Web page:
A week of activity targeting drug supply and the associated violence in east London has resulted in 23 arrests.
The intelligence led operation by the Met, took place across five days from Monday, 22 to Friday, June 26 and included 80 officers from the East Area Command Gangs and Violence Suppression Unit and Dog Units.
Warrants were executed at residential addresses throughout Havering, Redbridge and Barking and Dagenham.
The five days of activity resulted in the arrest of 21 males and two females aged from 17–48 years.
All 23 were interviewed at east London police stations and 14 have been released on bail to return on a date in late July, eight remain in custody and one person was released with no further action.
An 18-year-old man was arrested on Tuesday, June 23 during a stop and search in Barking and Dagenham and was subsequently charged with being in possession of an offensive weapon and possession of a Class B drug.
He appeared at Barkingside Magistrates Court on Wednesday, June 24 and was bailed to appear at the same court on Monday, July 27.
A 40-year-old man and a 39-year-old man were arrested on Wednesday, June 24 in Redbridge. Both are charged with possession with intent to supply Class B drugs and money laundering.
They appeared at Snaresbrook Crown Court on Thursday, June 25 and were bailed to appear at the same court on Thursday, July 23.
Of the 23 warrants conducted, 10 were in Havering, eight in Redbridge, four were in Barking and Dagenham and one was in north-west London.
During the week officers seized Class A and B drugs with an estimated value of £50,000. Two cannabis factories in Ilford were closed and dismantled and a variety of weapons were seized including three guns, CS Spray, swords, knives, and a taser.
Detective Sergeant Luke Hampton who co-ordinated the raids said: “Those targeted in the warrants are concerned in the street dealing strand of drug supply which as we know contributes to violence across our three boroughs.
“While we know that drug use and supply are a global issue, we don’t accept them as a part of everyday life. The warrants we have conducted will have a positive impact on the quality of life for local communities by seriously disrupting the supply of drugs and the significant amount of class A and class B substances seized will now not be sold on our streets.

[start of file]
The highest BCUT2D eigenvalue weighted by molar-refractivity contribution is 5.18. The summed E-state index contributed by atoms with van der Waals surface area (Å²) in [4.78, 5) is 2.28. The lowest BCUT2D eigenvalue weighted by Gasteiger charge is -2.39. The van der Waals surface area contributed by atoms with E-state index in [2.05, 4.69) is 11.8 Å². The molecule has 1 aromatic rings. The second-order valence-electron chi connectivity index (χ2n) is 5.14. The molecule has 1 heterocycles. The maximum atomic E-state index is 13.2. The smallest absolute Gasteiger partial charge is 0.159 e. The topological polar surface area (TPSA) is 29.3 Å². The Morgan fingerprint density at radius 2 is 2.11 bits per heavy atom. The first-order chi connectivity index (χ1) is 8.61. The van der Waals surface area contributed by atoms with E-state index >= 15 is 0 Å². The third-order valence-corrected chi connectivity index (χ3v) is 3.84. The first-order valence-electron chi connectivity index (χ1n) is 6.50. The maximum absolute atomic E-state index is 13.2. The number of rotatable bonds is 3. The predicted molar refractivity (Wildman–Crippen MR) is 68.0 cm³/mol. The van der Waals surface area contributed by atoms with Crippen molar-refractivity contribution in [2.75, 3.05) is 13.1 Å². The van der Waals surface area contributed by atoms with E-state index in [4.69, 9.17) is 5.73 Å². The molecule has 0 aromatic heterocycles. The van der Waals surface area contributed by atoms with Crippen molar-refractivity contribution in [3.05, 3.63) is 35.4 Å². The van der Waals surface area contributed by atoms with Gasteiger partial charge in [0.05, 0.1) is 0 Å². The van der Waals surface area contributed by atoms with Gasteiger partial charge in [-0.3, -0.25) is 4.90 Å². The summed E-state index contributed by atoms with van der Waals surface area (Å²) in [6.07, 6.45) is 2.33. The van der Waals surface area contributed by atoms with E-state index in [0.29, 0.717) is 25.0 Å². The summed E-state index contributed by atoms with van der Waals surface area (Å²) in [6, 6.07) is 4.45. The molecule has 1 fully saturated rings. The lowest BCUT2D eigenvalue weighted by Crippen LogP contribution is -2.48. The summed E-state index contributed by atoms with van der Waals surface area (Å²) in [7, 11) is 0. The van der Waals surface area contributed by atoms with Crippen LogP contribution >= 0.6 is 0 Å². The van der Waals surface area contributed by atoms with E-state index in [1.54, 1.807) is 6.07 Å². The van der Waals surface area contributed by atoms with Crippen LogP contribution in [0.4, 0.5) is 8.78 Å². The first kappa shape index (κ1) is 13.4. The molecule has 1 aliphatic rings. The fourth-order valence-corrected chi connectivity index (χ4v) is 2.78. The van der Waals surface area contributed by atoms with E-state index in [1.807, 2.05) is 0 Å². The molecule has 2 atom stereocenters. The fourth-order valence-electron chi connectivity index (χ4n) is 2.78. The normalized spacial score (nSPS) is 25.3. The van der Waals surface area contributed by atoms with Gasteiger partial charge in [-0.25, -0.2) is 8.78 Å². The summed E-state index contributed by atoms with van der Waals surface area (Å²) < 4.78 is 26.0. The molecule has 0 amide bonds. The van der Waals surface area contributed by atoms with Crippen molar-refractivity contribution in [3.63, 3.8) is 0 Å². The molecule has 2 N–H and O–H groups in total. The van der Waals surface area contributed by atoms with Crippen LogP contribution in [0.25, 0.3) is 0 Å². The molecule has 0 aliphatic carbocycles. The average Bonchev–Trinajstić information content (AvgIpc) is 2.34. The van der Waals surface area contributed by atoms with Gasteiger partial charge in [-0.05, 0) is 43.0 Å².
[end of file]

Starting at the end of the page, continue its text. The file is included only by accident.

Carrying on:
Detective Superintendent Paul Trevers of East Area Command said: “Reducing violence remains a top priority for us and this week’s operation is part of our ongoing commitment to bring violence levels down as we continue to identify, target and track offenders linked to violence, gangs or drug supply.
“As part of our determination to make Redbridge, Havering and Barking and Dagenham safer than ever, we have launched a newly formed, dedicated, local Violence Suppression Unit to relentlessly and proactively crack down on violence.
“By compiling solid evidence against drug dealers prior to arrest, we have improved the chances of charges being brought and the defendants being placed before the courts.
“As the arrest results clearly show, pro-active operations of this type often yield far more than the intended targets with a number of additional arrests for violent offences having been made along the way.
“All three boroughs that make up our East Area Command are geographically separate, but have a common theme – the supply and use of drugs and the often violent crime associated with it, all of which has a negative impact on those living, working and raising families here.
“Our new unit, specialising in challenging violence and its drivers, consists of one detective inspector leading three sergeants and 16 PCs. This team will be uplifted from next week by one further detective sergeant and six detective constables enabling the team to undertake a wider range of investigations, simultaneously including covert and intelligence led operations and intelligence gathering and development.
“Although predominantly working pro-actively to challenge violence, the team also promote engagement and diversion.
“Within the last six weeks, working with our partners, we identified 56 people believed to be at risk of violence, or being connected to violent offending. All have been offered the chance to access support to leave drug and gang culture.”